Open Access Articles- Top Results for Viktoria Mullova

Viktoria Mullova

Viktoria Mullova
Born (1959-11-27) 27 November 1959 (age 56)
Near Moscow, Russia, USSR
Genres Classical
Occupation(s) Violinist
Instruments Violin
Notable instruments
Jules Falk Stradivarius
Giovanni Battista Guadagnini 1750

Viktoria Yurievna Mullova (Russian: Виктория Юрьевна Муллова; born 27 November 1959) is a Russian violinist. She is best known for her performances and recordings of a number of violin concerti, compositions by J.S. Bach, and her innovative interpretations of popular and jazz compositions by Miles Davis, Duke Ellington, the Beatles, and others.[1]


Mullova was born in Zhukovsky, near Moscow, in Soviet Russia.[2] After studying at the Central Music School of Moscow and at the Moscow Conservatoire under Leonid Kogan, she won first prize at the 1980 International Jean Sibelius Violin Competition in Helsinki and the Gold Medal at the International Tchaikovsky Competition in 1982. During a tour of Finland in 1983, Mullova and her lover, Vakhtang Jordania, who posed as her accompanist so they could defect together, left the hotel in Kuusamo, after Jordania told the KGB officer who was watching them that Mullova was too sick from drinking to attend the afterparty. The Stradivari violin owned by the Soviet Union was left behind on the hotel bed. A Finnish Broadcasting Company journalist,[3][4] accompanied by a photographer, drove them in a rented car across the border to Luleå, Sweden, and they travelled further to Stockholm. In Sweden, they applied for political asylum. At that time, the Swedish police treated the young, on-the-run musicians just like any other political defectors from the Eastern Bloc: they suggested that the couple stay in a hotel over the weekend until the American embassy opened. So for two days they sat under false names in a hotel room, not even daring to go down to the reception desk—wisely, as it turned out, because their photographs were on the front page of every newspaper. Two days later they were in Washington, D.C. with American visas in their pockets.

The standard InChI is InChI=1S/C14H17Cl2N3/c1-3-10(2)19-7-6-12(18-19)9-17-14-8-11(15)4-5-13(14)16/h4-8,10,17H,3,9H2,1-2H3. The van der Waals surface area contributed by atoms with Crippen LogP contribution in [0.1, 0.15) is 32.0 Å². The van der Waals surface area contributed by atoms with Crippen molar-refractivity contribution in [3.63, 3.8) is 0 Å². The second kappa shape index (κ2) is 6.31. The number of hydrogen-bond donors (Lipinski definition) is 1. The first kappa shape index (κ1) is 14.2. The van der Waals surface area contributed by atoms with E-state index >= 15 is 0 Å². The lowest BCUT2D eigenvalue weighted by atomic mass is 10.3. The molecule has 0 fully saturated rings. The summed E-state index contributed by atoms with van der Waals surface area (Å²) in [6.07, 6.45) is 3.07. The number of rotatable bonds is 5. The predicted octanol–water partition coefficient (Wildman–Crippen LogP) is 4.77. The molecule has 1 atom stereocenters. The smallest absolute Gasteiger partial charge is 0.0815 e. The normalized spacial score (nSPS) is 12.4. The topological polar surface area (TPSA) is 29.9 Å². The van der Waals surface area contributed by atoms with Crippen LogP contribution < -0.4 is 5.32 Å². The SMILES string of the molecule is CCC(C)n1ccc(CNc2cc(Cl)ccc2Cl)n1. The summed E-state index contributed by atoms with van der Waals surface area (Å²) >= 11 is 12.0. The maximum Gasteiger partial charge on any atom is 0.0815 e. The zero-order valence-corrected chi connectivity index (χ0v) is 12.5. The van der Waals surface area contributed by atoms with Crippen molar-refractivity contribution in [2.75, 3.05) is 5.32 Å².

Mullova has made many recordings including her debut release of the Tchaikovsky and Jean Sibelius violin concertos which was awarded the Grand Prix du Disque.

She formed the Mullova Chamber Ensemble in the mid-1990s. The ensemble has toured Italy, Germany, and the Netherlands and has recorded the Bach violin concertos on Philips Classics. She was nominated for a 1995 Grammy Award for her recording of the Bach Partitas, and she won a 1995 Echo Klassik award, a Japanese Record Academy Award and a Deutsche Schallplattenkritik prize for her recording of the Brahms violin concerto. Her recording of the Brahms B major Trio (no. 1) and Beethoven's Archduke Trio with André Previn and Heinrich Schiff was released in 1995, receiving a further Diapason d'Or.

Mullova's international career as a soloist has included performances with the Royal Concertgebouw Orchestra, the Philharmonia, the Berlin Philharmonic, the Vienna Symphony, the Montreal Symphony Orchestra, the San Francisco Symphony and the Bavarian Radio Symphony Orchestra. She has also performed as soloist and director with the Orchestra of the Age of Enlightenment.

Mullova plays the Jules Falk Stradivarius from 1723 and a violin made in 1750 by Giovanni Battista Guadagnini. Her bows include a Baroque style bow by a modern maker, a Dodd and a Voirin.

Personal life

Mullova currently lives in Holland Park, London, England, with her husband, cellist Matthew Barley, and three children: Misha, from her relationship with conductor Claudio Abbado, Katia, from her relationship with violinist Alan Brind, and Nadia, from her marriage to Barley.[5][6]

Selected discography

  • Beethoven Violin Sonatas Nos. 3, 9 (Onyx 4050). With Kristian Bezuidenhout; 2010
  • JS Bach Sonatas & Partitas for violin solo (Onyx 4040); 2009
  • JS Bach Sonatas for violin and harpsichord (Onyx 4020). With Ottavio Dantone; 2007
  • Vivaldi 5 violin concertos (Onyx 4001). With Il Giardino Armonico; 2005
  • Beethoven and Mendelssohn Violin Concertos (Philips, 473 872-2). With Orchestre Révolutionnaire et Romantique/John Eliot Gardiner; 2003
  • Mozart: Violin Concertos Nos. 1, 3-4 (Philips, 470 292). With Orchestra of the Age of Enlightenment; 2002
  • Through the Looking Glass (Philips, 464 184-2). With Matthew Barley and Between the Notes; 2000
  • Bartók and Stravinsky Violin Concertos (Philips, 456 542-2). With Los Angeles Philharmonic Orchestra/Esa-Pekka Salonen; 1997
  • Brahms Violin Sonatas (Philips, 446 709-2). With pianist Piotr Anderszewski; 1997

See also


  1. A biography, From Russia to Love, by Dr Eva Maria Chapman, was published on September 19 2012 (Robson Press UK)
  2. John Woodford (2001). "Through the Looking Glass with Viktoria Mullova". Online Journal 2 (8). Retrieved 2008-06-29. 
  4. [1] Iltalehti: Viktoria Mullova loikkauksestaan: Vihdoin voin lopettaa valehtelemisen (in Finnish). Retrieved 2008-09-13
  5. Ian Phillips (7 July 2000). "Reflections to Mullova". The Evening Standard. Retrieved 2007-08-30. 
  6. Tim Ashley (2 February 2001). "And this one's by the Bee Gees". The Guardian. Retrieved 2007-08-30. 

External links

Lua error in Module:Authority_control at line 346: attempt to index field 'wikibase' (a nil value).